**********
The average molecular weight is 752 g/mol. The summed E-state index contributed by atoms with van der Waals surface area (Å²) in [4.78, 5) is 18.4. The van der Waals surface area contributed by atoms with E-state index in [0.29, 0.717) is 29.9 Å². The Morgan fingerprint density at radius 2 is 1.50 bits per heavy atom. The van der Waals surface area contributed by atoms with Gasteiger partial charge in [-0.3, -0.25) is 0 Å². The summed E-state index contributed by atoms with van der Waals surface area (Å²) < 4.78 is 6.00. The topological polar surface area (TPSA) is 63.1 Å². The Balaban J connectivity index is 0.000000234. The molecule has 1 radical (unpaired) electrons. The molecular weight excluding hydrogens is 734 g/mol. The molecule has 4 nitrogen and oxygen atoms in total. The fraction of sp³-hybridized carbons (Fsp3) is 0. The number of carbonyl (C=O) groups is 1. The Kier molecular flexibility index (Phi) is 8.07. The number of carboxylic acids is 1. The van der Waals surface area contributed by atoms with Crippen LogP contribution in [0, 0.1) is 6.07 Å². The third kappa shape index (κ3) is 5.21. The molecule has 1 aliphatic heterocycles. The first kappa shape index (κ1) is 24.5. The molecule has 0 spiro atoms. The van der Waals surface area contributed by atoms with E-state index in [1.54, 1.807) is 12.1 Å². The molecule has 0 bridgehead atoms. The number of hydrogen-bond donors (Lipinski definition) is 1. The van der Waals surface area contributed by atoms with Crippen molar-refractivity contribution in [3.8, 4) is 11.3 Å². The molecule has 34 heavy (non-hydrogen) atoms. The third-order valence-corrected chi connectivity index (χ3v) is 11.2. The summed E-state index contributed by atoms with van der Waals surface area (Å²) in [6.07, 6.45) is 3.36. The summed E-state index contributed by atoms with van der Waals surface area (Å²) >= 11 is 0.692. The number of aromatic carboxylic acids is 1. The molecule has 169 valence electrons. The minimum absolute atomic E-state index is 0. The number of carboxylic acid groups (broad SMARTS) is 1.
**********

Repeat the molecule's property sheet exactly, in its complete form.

The average molecular weight is 752 g/mol. The summed E-state index contributed by atoms with van der Waals surface area (Å²) in [4.78, 5) is 18.4. The van der Waals surface area contributed by atoms with E-state index in [0.29, 0.717) is 29.9 Å². The Morgan fingerprint density at radius 2 is 1.50 bits per heavy atom. The van der Waals surface area contributed by atoms with Gasteiger partial charge in [-0.3, -0.25) is 0 Å². The summed E-state index contributed by atoms with van der Waals surface area (Å²) < 4.78 is 6.00. The topological polar surface area (TPSA) is 63.1 Å². The Balaban J connectivity index is 0.000000234. The molecule has 1 radical (unpaired) electrons. The molecular weight excluding hydrogens is 734 g/mol. The molecule has 4 nitrogen and oxygen atoms in total. The fraction of sp³-hybridized carbons (Fsp3) is 0. The number of carbonyl (C=O) groups is 1. The Kier molecular flexibility index (Phi) is 8.07. The number of carboxylic acids is 1. The van der Waals surface area contributed by atoms with Crippen LogP contribution in [0, 0.1) is 6.07 Å². The third kappa shape index (κ3) is 5.21. The molecule has 1 aliphatic heterocycles. The first kappa shape index (κ1) is 24.5. The molecule has 0 spiro atoms. The van der Waals surface area contributed by atoms with E-state index in [1.54, 1.807) is 12.1 Å². The molecule has 0 bridgehead atoms. The number of hydrogen-bond donors (Lipinski definition) is 1. The van der Waals surface area contributed by atoms with Crippen molar-refractivity contribution in [3.8, 4) is 11.3 Å². The molecule has 34 heavy (non-hydrogen) atoms. The third-order valence-corrected chi connectivity index (χ3v) is 11.2. The summed E-state index contributed by atoms with van der Waals surface area (Å²) in [6.07, 6.45) is 3.36. The summed E-state index contributed by atoms with van der Waals surface area (Å²) >= 11 is 0.692. The number of aromatic carboxylic acids is 1. The molecule has 169 valence electrons. The minimum absolute atomic E-state index is 0. The number of carboxylic acid groups (broad SMARTS) is 1.